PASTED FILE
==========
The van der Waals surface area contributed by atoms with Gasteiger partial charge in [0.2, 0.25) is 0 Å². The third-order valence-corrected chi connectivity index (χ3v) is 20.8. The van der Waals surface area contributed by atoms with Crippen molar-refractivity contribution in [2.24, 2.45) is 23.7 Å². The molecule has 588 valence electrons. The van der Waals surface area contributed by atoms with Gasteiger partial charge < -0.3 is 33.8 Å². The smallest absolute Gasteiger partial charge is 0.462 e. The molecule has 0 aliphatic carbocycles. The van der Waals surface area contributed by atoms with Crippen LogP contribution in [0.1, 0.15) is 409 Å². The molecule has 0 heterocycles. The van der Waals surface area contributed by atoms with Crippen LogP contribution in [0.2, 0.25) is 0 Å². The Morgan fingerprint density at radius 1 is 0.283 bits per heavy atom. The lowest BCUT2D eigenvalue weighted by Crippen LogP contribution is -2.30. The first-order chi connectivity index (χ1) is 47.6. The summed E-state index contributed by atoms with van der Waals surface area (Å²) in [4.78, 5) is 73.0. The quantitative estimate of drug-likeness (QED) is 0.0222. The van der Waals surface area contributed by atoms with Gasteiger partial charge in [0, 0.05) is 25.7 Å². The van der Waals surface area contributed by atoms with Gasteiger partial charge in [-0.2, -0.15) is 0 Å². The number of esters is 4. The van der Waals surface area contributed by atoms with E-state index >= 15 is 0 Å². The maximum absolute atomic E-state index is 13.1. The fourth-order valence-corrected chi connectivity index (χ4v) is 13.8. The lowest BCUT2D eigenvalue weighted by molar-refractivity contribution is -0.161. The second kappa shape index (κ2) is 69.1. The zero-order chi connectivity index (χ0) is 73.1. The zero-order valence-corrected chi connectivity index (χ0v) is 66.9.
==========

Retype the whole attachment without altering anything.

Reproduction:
The van der Waals surface area contributed by atoms with Gasteiger partial charge in [0.2, 0.25) is 0 Å². The third-order valence-corrected chi connectivity index (χ3v) is 20.8. The van der Waals surface area contributed by atoms with Crippen molar-refractivity contribution in [2.24, 2.45) is 23.7 Å². The molecule has 588 valence electrons. The van der Waals surface area contributed by atoms with Gasteiger partial charge < -0.3 is 33.8 Å². The smallest absolute Gasteiger partial charge is 0.462 e. The molecule has 0 aliphatic carbocycles. The van der Waals surface area contributed by atoms with Crippen LogP contribution in [0.1, 0.15) is 409 Å². The molecule has 0 heterocycles. The van der Waals surface area contributed by atoms with Crippen LogP contribution in [0.2, 0.25) is 0 Å². The Morgan fingerprint density at radius 1 is 0.283 bits per heavy atom. The lowest BCUT2D eigenvalue weighted by Crippen LogP contribution is -2.30. The first-order chi connectivity index (χ1) is 47.6. The summed E-state index contributed by atoms with van der Waals surface area (Å²) in [4.78, 5) is 73.0. The quantitative estimate of drug-likeness (QED) is 0.0222. The van der Waals surface area contributed by atoms with Gasteiger partial charge in [0, 0.05) is 25.7 Å². The van der Waals surface area contributed by atoms with Gasteiger partial charge in [-0.2, -0.15) is 0 Å². The number of esters is 4. The van der Waals surface area contributed by atoms with E-state index >= 15 is 0 Å². The maximum absolute atomic E-state index is 13.1. The fourth-order valence-corrected chi connectivity index (χ4v) is 13.8. The lowest BCUT2D eigenvalue weighted by molar-refractivity contribution is -0.161. The second kappa shape index (κ2) is 69.1. The zero-order chi connectivity index (χ0) is 73.1. The zero-order valence-corrected chi connectivity index (χ0v) is 66.9.